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Re: A New Saint?
« Reply #30 on: May 29, 2018, 02:40:36 AM »
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  • ditor's Note: Blessed Leonella Sgorbati, a Consolata missionary sister, was gunned down five days after Pope Benedict XVI’s Regensburg address, in which he quoted a Byzantine emperor who had criticized Mohammed. The beatification () took place in the cathedral in Piacenza.

    https://www.piacenza24.eu/suor-leonella-proclamata-beata-il-suo-esempio-porta-fiducia-ed-entusiasmo/

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    Re: A New Saint?
    « Reply #31 on: June 06, 2018, 02:22:26 AM »
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  • Born 1916 in Sant'Eramo al Colle, Italy, she was the youngest of 10 children, who all went on to be consecrated to God. Her mother, before she died and received Last Rites, had asked for this grace for her children, Avvenire reported.
    Sister Consolota entered the convent in 1936 with the Apostles of the Sacred Heart of Jesus Sisters, whom Padre Pio later chose to serve the sick in his beloved "Casa Sollievo della Sofferenza" (Home for the Relief of Suffering).
    In September 1955, Sister Consolata was one of three sisters who came to San Giovanni Rotondo, where the hospital was located.
    She told Teleradio Padre Pio that when she first met the saintly man, she was struck by his "beautiful smile and playful demeanor." He told the three sisters to not worry because other religious would arrive. Six months later, there were already 15 religious working in the "Casa Sollievo della Sofferenza."
    Sister Consolata worked at the hospital for 20 years, caring for patients alongside Padre Pio.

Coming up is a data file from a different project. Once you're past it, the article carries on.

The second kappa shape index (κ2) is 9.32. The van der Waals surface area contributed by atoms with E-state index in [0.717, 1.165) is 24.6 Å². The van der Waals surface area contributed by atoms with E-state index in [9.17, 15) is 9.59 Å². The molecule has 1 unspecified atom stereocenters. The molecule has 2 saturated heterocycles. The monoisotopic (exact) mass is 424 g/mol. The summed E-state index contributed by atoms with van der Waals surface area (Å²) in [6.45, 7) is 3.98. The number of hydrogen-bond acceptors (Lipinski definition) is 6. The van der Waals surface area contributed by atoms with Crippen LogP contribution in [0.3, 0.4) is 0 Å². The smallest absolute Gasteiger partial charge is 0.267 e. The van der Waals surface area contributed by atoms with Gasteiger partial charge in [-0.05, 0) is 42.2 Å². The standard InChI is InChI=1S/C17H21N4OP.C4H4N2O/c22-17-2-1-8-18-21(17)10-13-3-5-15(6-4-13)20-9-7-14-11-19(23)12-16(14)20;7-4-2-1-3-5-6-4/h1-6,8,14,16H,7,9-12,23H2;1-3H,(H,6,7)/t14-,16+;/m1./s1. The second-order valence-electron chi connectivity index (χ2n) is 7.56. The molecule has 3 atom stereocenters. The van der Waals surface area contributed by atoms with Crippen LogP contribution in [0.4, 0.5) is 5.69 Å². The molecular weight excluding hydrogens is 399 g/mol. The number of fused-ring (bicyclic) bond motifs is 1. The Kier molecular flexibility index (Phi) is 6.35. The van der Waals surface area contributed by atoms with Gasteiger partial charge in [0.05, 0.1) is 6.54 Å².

In 1975, Sister Consolata stopped working at the hospital at age 59. According to Avvenire, she entered the cloister with the Capuchin Poor Clares to prepare for "a holy death," believing that she would die within a few years. However, she would go on to live for 42 more years, in a life of prayer and poverty until her death last week.

    https://www.catholic.org/news/saints/story.php?id=76991


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    Re: A New Saint?
    « Reply #32 on: June 10, 2018, 01:59:18 AM »
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  • The Archdiocese of Denver hosted a special Mass on Thursday in celebration of the 100th anniversary of the death of Julia Greeley, who is the first person from Colorado to be proposed for sainthood.
    Archbishop Samuel Aquila said Greeley was a holy woman who suffered as a former slave and was riddled with arthritis, but still embraced the love of Christ and lived it out.
    “How difficult her early life must have been in terms of experiencing slavery, watching her own mother being beaten, losing her own eye,” Archbishop Aquila told CNA.
    “And then, her encounter with Jesus Christ...She knew the love of Christ for her, she knew that she was truly a daughter of the Father, and she lived that out.”
    The Mass in Greeley’s honor took place at Denver’s Cathedral Basilica of the Immaculate Conception on the evening of June 7. Archbishop Aquila celebrated the Mass and, among others, was joined by Capuchin Friar Father Blaine Burkey, who wrote a biography of Greeley.
    Numerous organizations were represented at the Mass, including the Julia Greeley Guild, a group raising awareness of her canonization cause; the Secular Franciscans, a lay Catholic community with whom she had been involved; and Denver’s fire department, which provided special honor guards to recognize her service to the community’s firefighters.
    A letter from Governor John Hickenlooper of Colorado was also read declaring this week, June 3-9, 2018, to be “Julia Greeley Week.”
    Born a slave in Hannibal, Missouri sometime between 1833 and 1848, Greeley endured horrific treatment – once, a whip caught her right eye and destroyed it as a slave master beat her mother.
    One of many slaves freed by Lincoln's Emancipation Proclamation in 1863, Greeley’s work with the family of William Gilpin, Colorado’s first territorial governor, brought her to Denver in 1878. Influenced by Gilpin’s wife, who was a devout Catholic, Greeley converted to Catholicism in 1880.